26 October 2017

50% of South Africans can’t afford to die

My Money Matters |

Let’s be honest, no one wants to think about death. It’s an uncomfortable topic. So, instead of having those important conversations about what will happen to our assets and how our loved ones will be affected once you’re gone, most of us just avoid the topic entirely. You’re too young to die, and death won’t come knocking on your door anytime soon, right? Well, not entirely. While no one wants to think about dying tomorrow, it is more important than ever to get your affairs in order sooner, rather than later. Why? For starters, so that your family isn’t financially burdened and forced to undergo a complete lifestyle change as a result of your death. Besides that, stats show that 50% of South Africans can’t afford to die, because the amount that will be paid out after death isn’t nearly enough to cover debt and liquidity.

So, in the light of this, we sat down with Riaan Botha, Head of Wealth and Investment Management and Insurance (WIMI) Fiduciary Services, and asked him to make sense of wills, estate planning, trusts and everything in between.

First things first, no matter what your age, you should holistically look at your finances. “I can’t tell you how important it for people to look at their will and liquidity as part of their financial planning process. If you’ve got a home loan or any other debt, at least make sure that’s covered by your life insurance policy.”

When it comes to life insurance, the biggest consideration is that it should never be just enough to cover your debt. “When you die, you would obviously like for your family to be in the same position they were in when you were alive. So, in order to make that happen, your life insurance should also provide for your income. A lot of people take out life insurance just to cover their debt and then a massive lifestyle gap exists in the family after death,” Botha explained.

Furthermore, 78% of South Africans currently die without ever drawing up a Will. This means that your estate will be divided in terms of the law of intestate succession. “A non-existent, unsigned or incorrectly signed Will can cause practical problems and place surviving family members and dependants under immense stress when you aren’t around to assist them in making financial decisions. It means that the deceased estate will be distributed in accordance of the Intestate Succession Act 81 of 1987 . These rules may well be contrary to the testator’s intentions and/or may not necessarily be beneficial to those left behind,” Botha continued.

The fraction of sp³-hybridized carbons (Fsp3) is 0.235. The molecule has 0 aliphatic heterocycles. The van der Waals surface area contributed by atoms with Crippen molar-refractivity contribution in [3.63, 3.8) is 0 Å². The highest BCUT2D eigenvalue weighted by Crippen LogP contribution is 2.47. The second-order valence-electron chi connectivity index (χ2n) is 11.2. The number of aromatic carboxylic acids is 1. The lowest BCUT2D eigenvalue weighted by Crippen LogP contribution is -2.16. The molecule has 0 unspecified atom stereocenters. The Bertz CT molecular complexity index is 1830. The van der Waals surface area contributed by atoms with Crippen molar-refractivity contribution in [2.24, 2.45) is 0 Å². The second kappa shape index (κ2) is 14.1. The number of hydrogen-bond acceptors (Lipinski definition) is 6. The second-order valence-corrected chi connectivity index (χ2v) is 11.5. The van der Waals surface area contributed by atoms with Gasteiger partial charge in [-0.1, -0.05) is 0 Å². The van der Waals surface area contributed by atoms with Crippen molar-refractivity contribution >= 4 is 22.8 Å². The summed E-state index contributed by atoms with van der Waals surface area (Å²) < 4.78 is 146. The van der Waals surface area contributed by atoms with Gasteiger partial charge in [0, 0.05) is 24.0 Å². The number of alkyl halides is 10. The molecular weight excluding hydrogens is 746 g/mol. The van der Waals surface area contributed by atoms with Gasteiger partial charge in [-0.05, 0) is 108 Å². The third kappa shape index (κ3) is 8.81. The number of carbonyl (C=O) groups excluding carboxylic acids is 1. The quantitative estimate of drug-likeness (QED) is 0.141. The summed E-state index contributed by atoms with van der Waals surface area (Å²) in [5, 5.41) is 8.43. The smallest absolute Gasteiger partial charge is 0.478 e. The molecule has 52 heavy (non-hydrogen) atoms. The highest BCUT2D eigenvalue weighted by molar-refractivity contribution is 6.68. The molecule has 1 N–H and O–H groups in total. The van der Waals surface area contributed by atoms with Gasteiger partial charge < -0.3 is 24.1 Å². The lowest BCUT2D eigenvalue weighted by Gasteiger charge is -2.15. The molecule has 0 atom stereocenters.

If that isn’t enough to convince you, here are a few more reasons why you should make some time to draft and finalise your Will.

Blog-Visual-representations-Can%2527t_Afford_To_Die-2 (1)So, with all of that in mind, the next question is, how do you approach this the right way and avoid creating unnecessary admin and stress for your loved ones once you’re gone? According to Botha, the legal requirements for a Will are: 

  • Written document (single/joint)
  • The person must be above the age of 16 years
  • All pages must be signed by the testator
  • Signing must take place in the presence of two or more competent witnesses
  • All pages must be signed by witnesses in one another’s presence

He continues that it’s also a good idea to avoid the most commonly made mistakes by keeping the following in mind:

  • Make sure you sign your drafted Will
  • Having a drafted Will doesn’t mean that you have a valid Will in place
  • If you sign the instructions to draft a Will and present this to your bank or trust company, it still isn’t valid.

Apart from this, you should never underestimate the importance of proper estate planning – and no, it isn’t just something that only the super-rich have to do. “Standardised Wills are usually not adequate when it comes to more affluent client’s estate. Proper planning needs to be implemented in order to reduce tax implications as well as to protect and grow assets outside the estate of the deceased. This can be attained by establishing a family trust and/or a testamentary trust which will then be the owner of these assets for the benefit of certain individuals (the beneficiaries).”

Confused by some of the terms used in this article? No worries, here’s a glossary of terms and some extra information.Blog-Visual-representations-Can%27t_Afford_To_Die (1)If you’re thinking that it’s time to get your affairs in order, don’t worry – we’ve got you covered.  Come see us, and we’ll give you a holistic solution so that you can live out the rest of your years knowing that when death comes knocking, you’re prepared. We’ll also give you a free Will within 30 minutes. Sound good? Call us on 0860 627 775, send us an email on, absatrust@absa.co.za or visit our website.

Disclaimer: The advice contained on this blog is for general purposes only and does not take into account individual circumstances, objectives or financial needs. Accordingly, readers are advised to seek appropriate advice from licensed professionals prior to making any investment, or taking up a financial product or service.

1 Star2 Stars3 Stars4 Stars5 Stars (1 votes, average: 5.00 out of 5)